Learn how to use organic search to drive more visitors to your website in ten minutes. (Or less if you’re a quick reader).
Internet searches are an enormous source of traffic for a website. Or they can be, if your website actually makes it into the list of search results.
It’s why targeting organic search is a key part of digital marketing strategy when promoting an online business.
But who decides the order websites appear in on internet search results? And, the real question, how do you get your website nearer the top of the list?
A beginner’s guide to internet search engine algorithms
Internet search engines like Google and Bing (even Ask, if the other two are on fire) connect people to online information. We bash in a search term, and these search engines try to work out the most useful answers.
The success of search engines like Google is based on them providing a good service to their users. Showing a list of any old nonsense that has nothing to do with a search just won’t cut it.
Instead, search engines use horrifically complicated algorithms to rank web pages organically. The algorithm is designed to find the most reliable, authoritative and interesting answer in relation to a search.
Each web page is assigned a score based on how well it ticks the algorithm’s boxes. The higher the ranking score, the nearer the top of the list you go.
The top of the list is where we all want out websites to appear. It’s the most visible spot, and therefore more likely to help increase traffic to a website.
How does organic search targeting work?
Targeting organic search is all about getting the right audience to the right website. As well as optimising content for a particular audience, working within Google’s guidelines helps search engines understand a website’s content. This means that your optimised content is appearing in the search results of its intended audience.
If your architecture agency appears in search results for buying socks online, will the user be interested in what you’re selling? Probably not. What a wasted opportunity.
By targeting organic search, you draw attention to what your website is about. This way, Google will list it in search results which are actually relevant. Like local search results for ‘architects near me’.
The search algorithm will make decisions which consider the reliability and authority of a website. This is why an algorithm will rank website A over website B, when they both seem relevant. Targeting your audience through their organic search results involves being the reliable online expert. It appeals to potential customers just as much as search engines.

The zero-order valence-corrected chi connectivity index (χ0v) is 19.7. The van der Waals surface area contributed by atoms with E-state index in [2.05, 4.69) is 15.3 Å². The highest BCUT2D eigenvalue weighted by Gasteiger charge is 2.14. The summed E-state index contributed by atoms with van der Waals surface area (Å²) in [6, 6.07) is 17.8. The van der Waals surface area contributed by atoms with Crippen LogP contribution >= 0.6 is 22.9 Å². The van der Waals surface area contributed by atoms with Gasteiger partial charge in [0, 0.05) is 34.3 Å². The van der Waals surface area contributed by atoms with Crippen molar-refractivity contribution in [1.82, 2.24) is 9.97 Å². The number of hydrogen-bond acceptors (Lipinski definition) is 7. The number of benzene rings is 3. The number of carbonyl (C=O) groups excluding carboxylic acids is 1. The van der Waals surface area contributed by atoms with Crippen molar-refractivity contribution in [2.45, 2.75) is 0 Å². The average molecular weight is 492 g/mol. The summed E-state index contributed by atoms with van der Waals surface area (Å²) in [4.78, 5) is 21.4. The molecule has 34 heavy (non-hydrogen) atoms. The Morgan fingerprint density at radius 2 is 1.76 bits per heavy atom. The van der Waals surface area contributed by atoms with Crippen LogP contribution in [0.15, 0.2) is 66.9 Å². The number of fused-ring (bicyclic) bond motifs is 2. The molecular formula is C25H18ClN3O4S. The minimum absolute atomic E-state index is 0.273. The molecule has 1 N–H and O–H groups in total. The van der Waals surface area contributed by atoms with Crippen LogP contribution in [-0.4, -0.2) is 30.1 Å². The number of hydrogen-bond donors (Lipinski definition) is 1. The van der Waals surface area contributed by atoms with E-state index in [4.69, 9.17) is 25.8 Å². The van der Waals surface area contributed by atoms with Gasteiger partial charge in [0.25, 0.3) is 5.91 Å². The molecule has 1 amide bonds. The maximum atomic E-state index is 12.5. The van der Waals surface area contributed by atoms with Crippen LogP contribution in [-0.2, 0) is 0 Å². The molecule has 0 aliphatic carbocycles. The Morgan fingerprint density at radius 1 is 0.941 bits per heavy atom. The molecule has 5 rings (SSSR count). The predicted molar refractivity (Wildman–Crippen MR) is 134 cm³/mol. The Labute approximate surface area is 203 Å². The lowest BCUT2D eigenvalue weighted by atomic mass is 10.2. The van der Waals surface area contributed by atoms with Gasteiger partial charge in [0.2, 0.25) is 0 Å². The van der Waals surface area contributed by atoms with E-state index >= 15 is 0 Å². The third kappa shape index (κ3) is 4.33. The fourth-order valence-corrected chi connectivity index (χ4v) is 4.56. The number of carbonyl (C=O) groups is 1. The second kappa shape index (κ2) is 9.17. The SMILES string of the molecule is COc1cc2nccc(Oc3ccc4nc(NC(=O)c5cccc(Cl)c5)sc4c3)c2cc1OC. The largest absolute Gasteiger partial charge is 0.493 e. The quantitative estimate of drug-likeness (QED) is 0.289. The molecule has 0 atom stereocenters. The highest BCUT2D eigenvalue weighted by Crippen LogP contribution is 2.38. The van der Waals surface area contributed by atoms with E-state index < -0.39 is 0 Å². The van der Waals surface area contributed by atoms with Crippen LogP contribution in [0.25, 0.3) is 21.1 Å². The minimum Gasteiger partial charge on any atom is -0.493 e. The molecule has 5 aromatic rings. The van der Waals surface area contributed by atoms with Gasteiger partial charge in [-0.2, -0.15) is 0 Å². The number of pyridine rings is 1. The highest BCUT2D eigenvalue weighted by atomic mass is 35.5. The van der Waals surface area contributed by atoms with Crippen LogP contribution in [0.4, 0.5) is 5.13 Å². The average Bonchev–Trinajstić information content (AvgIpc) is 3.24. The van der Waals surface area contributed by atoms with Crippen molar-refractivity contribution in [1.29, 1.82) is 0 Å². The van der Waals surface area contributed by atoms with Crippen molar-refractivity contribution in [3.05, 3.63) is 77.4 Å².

What’s the difference between paid search and organic search?
Paid results more commonly go by the name of Pay-Per-Click (PPC). These are the ones that are shown as ads in search results. Buying that position is basically like a blind auction, bidding for the best spot. The biggest budget tends to win.
Organic results happen naturally, without the position being paid for. These are the pages that a search engine’s algorithm thinks are most valuable to the user in relation to their search.
Should I use PPC or organic targeting?
This really depends on what you need to achieve, and when.
PPC is a bit like cooking with gas. Switch it on, stuff starts happening. Switch it back off, everything stops. It’s terrific if you’re running a special offer, or are doing something time sensitive. PPC can be useful long term, but because you’re bidding for position it gets expensive in competitive sectors.
Organic search is less immediate, but more sustained. Optimising a website for organic search gives it a stable foundation for solid sales growth.
Organic targeting also allows us to really drill down and target an audience. This creates quality traffic to a website, providing visitors who are more likely to convert into customers.
We are organic search specialists, optimising websites to appear where genuine customers will find them. Talk to us about how we can help grow your web sales by calling 020 3355 8069, or get a free SEO review of your website.